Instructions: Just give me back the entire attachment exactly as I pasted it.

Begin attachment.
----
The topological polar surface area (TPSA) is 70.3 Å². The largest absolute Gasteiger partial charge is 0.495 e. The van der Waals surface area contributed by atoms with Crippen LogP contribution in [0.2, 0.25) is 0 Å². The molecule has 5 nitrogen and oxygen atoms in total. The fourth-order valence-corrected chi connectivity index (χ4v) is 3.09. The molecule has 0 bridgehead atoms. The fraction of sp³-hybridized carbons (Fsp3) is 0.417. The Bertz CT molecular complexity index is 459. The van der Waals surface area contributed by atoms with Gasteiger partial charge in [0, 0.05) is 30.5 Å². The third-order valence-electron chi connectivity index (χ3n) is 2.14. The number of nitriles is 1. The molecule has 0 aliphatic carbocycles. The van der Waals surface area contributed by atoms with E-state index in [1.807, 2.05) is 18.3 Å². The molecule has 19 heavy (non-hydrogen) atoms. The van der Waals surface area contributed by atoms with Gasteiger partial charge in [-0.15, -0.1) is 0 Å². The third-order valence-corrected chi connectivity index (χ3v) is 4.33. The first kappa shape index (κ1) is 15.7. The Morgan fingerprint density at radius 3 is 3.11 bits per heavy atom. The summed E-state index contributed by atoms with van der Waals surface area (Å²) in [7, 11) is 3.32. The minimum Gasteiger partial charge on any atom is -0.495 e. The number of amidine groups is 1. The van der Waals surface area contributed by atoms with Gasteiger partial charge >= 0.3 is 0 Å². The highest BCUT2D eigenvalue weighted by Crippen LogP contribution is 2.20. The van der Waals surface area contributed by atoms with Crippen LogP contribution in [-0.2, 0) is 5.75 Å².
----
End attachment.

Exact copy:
The topological polar surface area (TPSA) is 70.3 Å². The largest absolute Gasteiger partial charge is 0.495 e. The van der Waals surface area contributed by atoms with Crippen LogP contribution in [0.2, 0.25) is 0 Å². The molecule has 5 nitrogen and oxygen atoms in total. The fourth-order valence-corrected chi connectivity index (χ4v) is 3.09. The molecule has 0 bridgehead atoms. The fraction of sp³-hybridized carbons (Fsp3) is 0.417. The Bertz CT molecular complexity index is 459. The van der Waals surface area contributed by atoms with Gasteiger partial charge in [0, 0.05) is 30.5 Å². The third-order valence-electron chi connectivity index (χ3n) is 2.14. The number of nitriles is 1. The molecule has 0 aliphatic carbocycles. The van der Waals surface area contributed by atoms with E-state index in [1.807, 2.05) is 18.3 Å². The molecule has 19 heavy (non-hydrogen) atoms. The van der Waals surface area contributed by atoms with Gasteiger partial charge in [-0.15, -0.1) is 0 Å². The third-order valence-corrected chi connectivity index (χ3v) is 4.33. The first kappa shape index (κ1) is 15.7. The Morgan fingerprint density at radius 3 is 3.11 bits per heavy atom. The summed E-state index contributed by atoms with van der Waals surface area (Å²) in [7, 11) is 3.32. The minimum Gasteiger partial charge on any atom is -0.495 e. The number of amidine groups is 1. The van der Waals surface area contributed by atoms with Gasteiger partial charge >= 0.3 is 0 Å². The highest BCUT2D eigenvalue weighted by Crippen LogP contribution is 2.20. The van der Waals surface area contributed by atoms with Crippen LogP contribution in [-0.2, 0) is 5.75 Å².